This kind of thoughtful approach to accessibility can also be seen in another interactive display, which can be found in a section of the exhibition dedicated to the Klondike Gold Rush. In the center of the room stand two antique-style slot machines, back to back. Visitors can pull a lever to reveal three images, casino-style, and the images correspond to unique anecdotes from people’s experiences during the Gold Rush, giving MOHAI visitors the opportunity to experience the full variety of the possibilities offered by Seattle when it was a city of western pioneers. The two slot machines stand at drastically different heights, with one machine situated at eye-level for an average adult, while the second machine is at eye-level for a child or person in a wheelchair. No interactive exhibit seems to have been made without attention to the necessary details of accessibility.
Perhaps the most memorable part of the permanent historical exhibit is a room dedicated to the massive Seattle fire of 1889, an inferno that wiped out about thirty blocks of the city’s historic downtown. MOHAI tells the story of the fire in an interactive sound, video, and light program, which runs every fifteen minutes. Not only does the exhibit engage visitors, but it also engages with itself, though a smart use of lighting effects and historic artifacts. After reading about the Gold Rush and the construction of western railroads, visitors are guided back towards the large atrium and the walkway around its perimeter on the second level. They are then guided past recreations of historic nineteenth-century shop windows towards a small theater, and a sign at the door lets viewers know when the next Great Fire show is due to begin. A friendly docent let me know that although the show had just begun, I should walk inside and sit down, as only a minute or two of the program had elapsed.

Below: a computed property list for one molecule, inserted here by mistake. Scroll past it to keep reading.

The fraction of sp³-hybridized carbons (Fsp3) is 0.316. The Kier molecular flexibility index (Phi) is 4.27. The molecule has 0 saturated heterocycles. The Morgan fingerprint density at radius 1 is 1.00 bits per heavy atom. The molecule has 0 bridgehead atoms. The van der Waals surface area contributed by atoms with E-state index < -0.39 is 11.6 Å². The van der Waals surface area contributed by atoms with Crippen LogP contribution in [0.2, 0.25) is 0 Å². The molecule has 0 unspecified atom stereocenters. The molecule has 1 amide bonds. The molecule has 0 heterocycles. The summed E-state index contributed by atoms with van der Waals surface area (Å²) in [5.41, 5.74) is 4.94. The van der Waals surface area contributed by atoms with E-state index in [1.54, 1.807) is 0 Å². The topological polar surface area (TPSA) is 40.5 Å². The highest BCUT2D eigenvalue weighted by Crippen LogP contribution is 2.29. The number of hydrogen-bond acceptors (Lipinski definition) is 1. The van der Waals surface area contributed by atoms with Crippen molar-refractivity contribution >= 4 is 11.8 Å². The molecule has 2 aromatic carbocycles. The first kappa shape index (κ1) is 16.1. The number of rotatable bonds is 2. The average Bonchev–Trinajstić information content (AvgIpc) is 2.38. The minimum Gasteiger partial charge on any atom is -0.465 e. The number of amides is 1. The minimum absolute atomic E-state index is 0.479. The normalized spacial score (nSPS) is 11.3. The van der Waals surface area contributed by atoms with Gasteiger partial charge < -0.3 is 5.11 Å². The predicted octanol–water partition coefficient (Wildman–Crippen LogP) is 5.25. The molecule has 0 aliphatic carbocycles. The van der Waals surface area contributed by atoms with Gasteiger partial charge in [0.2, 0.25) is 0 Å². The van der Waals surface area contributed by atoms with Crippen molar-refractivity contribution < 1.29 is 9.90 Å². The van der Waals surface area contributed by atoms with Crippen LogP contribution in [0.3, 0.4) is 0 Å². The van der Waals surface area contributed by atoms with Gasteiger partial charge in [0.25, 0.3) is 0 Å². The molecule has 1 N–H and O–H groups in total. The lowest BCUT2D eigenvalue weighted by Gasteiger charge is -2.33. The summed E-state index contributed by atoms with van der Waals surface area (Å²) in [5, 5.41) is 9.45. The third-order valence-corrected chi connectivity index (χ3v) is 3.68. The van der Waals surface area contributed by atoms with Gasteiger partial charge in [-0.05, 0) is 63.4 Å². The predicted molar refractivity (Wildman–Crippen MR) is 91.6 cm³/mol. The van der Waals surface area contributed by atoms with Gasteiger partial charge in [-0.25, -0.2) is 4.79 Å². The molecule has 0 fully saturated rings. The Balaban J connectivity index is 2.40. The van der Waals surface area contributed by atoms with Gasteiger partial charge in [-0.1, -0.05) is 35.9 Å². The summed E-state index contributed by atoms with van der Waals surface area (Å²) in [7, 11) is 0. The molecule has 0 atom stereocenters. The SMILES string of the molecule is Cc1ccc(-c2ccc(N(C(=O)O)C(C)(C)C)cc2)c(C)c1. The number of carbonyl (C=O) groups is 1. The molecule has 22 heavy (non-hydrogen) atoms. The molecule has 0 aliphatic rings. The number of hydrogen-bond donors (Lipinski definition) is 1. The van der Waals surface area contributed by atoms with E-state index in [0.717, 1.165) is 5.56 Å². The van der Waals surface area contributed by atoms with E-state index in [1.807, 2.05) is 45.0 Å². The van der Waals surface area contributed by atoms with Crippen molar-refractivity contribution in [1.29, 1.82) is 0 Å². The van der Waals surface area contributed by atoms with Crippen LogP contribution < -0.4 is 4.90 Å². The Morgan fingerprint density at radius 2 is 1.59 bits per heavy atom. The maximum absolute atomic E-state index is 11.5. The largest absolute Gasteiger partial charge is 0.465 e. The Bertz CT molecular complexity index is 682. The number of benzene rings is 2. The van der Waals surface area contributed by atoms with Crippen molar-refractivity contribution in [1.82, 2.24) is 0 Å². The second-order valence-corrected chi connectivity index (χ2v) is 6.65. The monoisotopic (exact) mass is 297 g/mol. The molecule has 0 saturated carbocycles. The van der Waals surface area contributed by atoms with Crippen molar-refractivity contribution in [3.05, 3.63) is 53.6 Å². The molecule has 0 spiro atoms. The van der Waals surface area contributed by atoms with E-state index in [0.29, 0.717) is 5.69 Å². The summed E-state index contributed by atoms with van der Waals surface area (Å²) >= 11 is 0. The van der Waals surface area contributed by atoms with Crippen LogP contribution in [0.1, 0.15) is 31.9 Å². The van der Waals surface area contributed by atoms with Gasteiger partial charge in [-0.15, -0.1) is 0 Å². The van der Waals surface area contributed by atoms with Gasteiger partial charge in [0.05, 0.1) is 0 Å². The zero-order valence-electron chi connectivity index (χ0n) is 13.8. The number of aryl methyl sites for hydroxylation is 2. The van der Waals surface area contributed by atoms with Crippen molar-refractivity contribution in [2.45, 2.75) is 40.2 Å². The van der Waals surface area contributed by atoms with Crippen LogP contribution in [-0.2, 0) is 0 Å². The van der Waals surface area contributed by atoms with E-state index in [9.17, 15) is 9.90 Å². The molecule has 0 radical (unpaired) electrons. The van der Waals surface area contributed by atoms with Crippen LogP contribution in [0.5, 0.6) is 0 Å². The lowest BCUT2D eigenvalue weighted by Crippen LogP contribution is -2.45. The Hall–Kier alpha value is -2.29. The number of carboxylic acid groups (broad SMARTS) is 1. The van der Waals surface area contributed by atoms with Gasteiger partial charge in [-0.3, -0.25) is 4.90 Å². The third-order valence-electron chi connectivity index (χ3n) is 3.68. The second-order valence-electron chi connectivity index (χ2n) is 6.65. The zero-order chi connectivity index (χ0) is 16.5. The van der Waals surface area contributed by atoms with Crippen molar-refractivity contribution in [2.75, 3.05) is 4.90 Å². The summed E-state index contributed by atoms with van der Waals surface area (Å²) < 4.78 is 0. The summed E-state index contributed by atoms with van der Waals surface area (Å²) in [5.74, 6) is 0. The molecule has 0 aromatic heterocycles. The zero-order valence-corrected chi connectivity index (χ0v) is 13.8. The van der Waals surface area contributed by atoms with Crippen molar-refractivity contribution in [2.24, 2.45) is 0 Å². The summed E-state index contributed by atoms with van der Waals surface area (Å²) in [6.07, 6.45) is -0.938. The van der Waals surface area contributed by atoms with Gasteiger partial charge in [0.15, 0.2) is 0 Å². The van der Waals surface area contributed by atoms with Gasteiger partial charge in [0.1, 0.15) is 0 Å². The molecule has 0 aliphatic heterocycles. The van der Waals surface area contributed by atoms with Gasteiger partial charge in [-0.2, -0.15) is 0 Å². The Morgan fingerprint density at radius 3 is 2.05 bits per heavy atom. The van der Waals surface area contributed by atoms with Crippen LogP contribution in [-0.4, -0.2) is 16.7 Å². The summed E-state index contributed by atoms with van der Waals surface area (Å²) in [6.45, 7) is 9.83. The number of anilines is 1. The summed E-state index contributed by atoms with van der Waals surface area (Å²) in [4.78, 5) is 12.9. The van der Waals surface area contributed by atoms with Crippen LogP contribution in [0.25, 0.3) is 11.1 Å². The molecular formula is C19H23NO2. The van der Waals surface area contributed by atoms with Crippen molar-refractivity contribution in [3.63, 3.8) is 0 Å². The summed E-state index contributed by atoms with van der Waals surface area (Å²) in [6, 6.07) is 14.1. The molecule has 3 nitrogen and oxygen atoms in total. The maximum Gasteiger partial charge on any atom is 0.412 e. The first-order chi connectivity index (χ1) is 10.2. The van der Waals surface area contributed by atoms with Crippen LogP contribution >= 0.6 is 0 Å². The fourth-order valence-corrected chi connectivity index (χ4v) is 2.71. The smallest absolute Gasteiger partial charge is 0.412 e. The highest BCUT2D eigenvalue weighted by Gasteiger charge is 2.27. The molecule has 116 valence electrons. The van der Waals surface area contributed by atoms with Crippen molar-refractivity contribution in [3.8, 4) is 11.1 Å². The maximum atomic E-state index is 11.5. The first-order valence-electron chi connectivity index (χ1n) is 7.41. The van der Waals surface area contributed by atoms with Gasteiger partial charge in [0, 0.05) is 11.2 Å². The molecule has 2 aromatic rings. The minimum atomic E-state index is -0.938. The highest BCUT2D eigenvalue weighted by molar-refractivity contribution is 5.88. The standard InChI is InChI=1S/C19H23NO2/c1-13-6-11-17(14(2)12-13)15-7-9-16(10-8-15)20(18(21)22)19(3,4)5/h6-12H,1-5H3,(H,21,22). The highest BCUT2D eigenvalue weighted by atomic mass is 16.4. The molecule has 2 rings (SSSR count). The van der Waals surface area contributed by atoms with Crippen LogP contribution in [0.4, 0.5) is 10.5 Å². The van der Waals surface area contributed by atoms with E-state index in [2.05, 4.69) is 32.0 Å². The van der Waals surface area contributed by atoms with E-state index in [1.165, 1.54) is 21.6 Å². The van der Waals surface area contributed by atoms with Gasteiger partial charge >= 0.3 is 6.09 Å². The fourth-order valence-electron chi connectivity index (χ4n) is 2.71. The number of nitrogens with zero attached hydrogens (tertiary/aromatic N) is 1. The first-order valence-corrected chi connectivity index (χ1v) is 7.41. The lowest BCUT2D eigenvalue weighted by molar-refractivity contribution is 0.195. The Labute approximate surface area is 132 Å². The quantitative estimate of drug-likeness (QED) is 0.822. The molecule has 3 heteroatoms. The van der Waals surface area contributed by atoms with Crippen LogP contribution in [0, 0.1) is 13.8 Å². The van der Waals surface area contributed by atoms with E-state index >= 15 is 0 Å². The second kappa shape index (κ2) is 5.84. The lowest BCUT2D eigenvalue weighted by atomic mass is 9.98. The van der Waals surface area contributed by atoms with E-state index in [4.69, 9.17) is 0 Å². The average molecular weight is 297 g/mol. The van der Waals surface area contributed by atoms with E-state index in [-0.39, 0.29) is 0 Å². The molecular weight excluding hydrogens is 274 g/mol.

The small theater is shaped like a rectangle, with a few simple benches placed along the back wall, facing a screen, a mural, and a selection of objects in individual glass cases. These individual glass cases, containing artifacts from the Great Fire, can actually be spotted on each of the room’s four walls, and visitors can see dolls, firefighter uniforms, melted plates and marbles, and the glue pot that started the fire. The walls are lined with charred wood, and fire hoses stretch across the front of the room. A large mural depicting the Great Fire can be seen behind the screen in the front of the room, and a brilliantly funny, and catchy song plays along with images of the fire and its aftermath. Through an intelligent use of light, voice, and sound, the artifacts in the exhibit also seem to sing along, chiming in about the circumstances of the fire, the causes for the raging inferno, and the rapid reconstruction of the city in the fire’s wake.